Record black bear highlights awards banquet

Tyler Clarke
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Award recipients from Saturday night’s annual awards banquet gather at the Prince Albert Wildlife Federation north of the city on Saturday night. 

Birch Hills-based hunter Bob Bodnarchuk nabbed a black bear for the Saskatchewan record books in 2013.


A highlight to Saturday night’s Prince Albert Wildlife Federation awards banquet, Bodnarchuk’s bear measured 20 and 5/16 in the Boone and Crockett system of measurement for big game heads, member Jim Tiessen said.

The bear was hunted on the North Saskatchewan River east of Prince Albert, Tiessen said -- a unique kill that joined others in receiving commendation at Saturday’s banquet.

The Daily Herald stopped by the Wildlife Federation building north of Prince Albert in the late evening after the crowd had died down, to learn the latest on local hunting culture.

They key thing for hunting enthusiasts, now, is to find younger hunters to join their ranks, Tiessen said as the event wound down.

“The number of hunters in Saskatchewan is going down -- in particular bird hunting,” he said.

“There are fewer people who hunt birds, now, like geese and grouse and ducks and so on. I don’t know the reason for all of that, but those numbers are down.”

Big game is still attracting a decent number of hunters, albeit not as many as they’ve seen in the past.

“We’re always encouraging young people to take up the sport, but it’s tough in today’s world to encourage the use of firearms and going out to hunt something and bringing home the meat,” Tiessen said. “That’s not a part of what many young people are about, anymore.

“As a hunter myself, there’s no greater thrill than to be in a field and see a sunrise and see animals and be in pursuit … and being able to harvest an animal and to use it in your family’s food source -- there’s pride in that.”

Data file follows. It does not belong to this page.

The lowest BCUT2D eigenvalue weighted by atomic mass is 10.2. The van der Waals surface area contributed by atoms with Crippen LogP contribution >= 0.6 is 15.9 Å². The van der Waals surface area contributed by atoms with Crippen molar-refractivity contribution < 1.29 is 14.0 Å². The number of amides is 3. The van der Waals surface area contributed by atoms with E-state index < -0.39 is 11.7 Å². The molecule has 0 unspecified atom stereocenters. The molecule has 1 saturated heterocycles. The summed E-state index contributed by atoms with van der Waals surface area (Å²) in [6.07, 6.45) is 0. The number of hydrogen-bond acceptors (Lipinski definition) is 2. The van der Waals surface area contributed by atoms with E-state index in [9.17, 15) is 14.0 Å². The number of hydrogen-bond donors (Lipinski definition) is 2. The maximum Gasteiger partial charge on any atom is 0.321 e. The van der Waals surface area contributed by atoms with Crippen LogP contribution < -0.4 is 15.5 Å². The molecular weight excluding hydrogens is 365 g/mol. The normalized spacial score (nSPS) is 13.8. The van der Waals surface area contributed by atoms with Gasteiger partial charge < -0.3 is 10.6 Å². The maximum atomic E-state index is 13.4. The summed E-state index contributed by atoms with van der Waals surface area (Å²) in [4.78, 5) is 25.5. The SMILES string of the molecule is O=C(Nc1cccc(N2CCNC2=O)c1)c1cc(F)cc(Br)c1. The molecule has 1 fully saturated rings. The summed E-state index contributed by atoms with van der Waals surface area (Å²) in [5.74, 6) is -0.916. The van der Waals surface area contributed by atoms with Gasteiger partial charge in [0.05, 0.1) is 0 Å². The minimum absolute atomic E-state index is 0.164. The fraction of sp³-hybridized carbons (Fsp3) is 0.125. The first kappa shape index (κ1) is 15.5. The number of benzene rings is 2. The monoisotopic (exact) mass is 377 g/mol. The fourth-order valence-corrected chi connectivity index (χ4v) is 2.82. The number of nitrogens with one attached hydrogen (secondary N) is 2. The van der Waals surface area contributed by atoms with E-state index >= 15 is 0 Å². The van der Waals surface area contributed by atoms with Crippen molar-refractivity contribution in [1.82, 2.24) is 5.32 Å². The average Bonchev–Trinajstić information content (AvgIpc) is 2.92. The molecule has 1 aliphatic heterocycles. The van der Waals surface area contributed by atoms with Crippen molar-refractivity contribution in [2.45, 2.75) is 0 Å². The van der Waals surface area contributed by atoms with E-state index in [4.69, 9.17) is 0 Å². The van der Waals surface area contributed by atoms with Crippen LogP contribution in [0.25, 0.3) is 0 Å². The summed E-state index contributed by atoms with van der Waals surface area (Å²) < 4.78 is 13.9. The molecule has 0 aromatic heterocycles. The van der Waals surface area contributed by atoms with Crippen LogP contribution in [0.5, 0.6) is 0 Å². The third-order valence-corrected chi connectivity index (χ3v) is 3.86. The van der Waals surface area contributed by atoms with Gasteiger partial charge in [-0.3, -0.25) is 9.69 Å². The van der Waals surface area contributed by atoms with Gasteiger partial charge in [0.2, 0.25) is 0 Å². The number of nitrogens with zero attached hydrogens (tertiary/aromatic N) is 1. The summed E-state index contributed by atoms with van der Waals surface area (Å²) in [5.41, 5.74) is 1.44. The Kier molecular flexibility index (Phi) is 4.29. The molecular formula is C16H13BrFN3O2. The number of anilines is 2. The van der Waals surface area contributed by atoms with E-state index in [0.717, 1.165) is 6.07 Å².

Hunting is a personal thing, he said, noting that one can’t simply read about hunting and then bag a deer -- they must be mentored.

“It’s a personal thing,” Tiessen concluded. “Hunting is personal. You can’t convince someone who isn’t interested in it to suddenly take it up. You have to show them, lead them.

“I always encourage the people in our club to take young people out, get them to learn how to fish, how to hunt, get them to experience that out of doors experience.”

Fish and game are a renewable resource that if maintained properly, as the Prince Albert Wildlife Federation encourages, will always be there, he said.

“It’s a renewable resource, so it’s there to be used,” he said, adding that if they aren’t used, nature will find its way of thinning out the herd.

The winter of 2012 was a good example of this, Tiessen said, noting that a particularly harsh winter cut big game numbers down significantly.

In 2012, 60 white tail deer made the Saskatchewan records books,” Tiessen said, adding that 2013 saw a dwindling haul of 14.

“That indicates that a lot of the four to six-year-old buck who were out there died in the winter of 2012,” he concluded.

Despite a dwindling tock in some areas, 22 awards punctuated Saturday’s awards banquet, he said, noting that the organization’s membership of about 470 people remains strong -- albeit not what it once was.

With Prince Albert’s proximity to various lakes and an expansive wilderness, Tiessen said that it’s somewhat bewildering that their ranks aren’t stronger than they currently are.

“It’s close,” he said of wilderness. “All we have to do is do it … The real world is outside these doors -- that’s where you experience it.”

For more information on the Prince Albert Wildlife Federation they can be contacted at 306-764-8970. 

Organizations: Prince Albert Wildlife Federation, Prince Albert, Daily Herald

Geographic location: Saskatchewan, North Saskatchewan River

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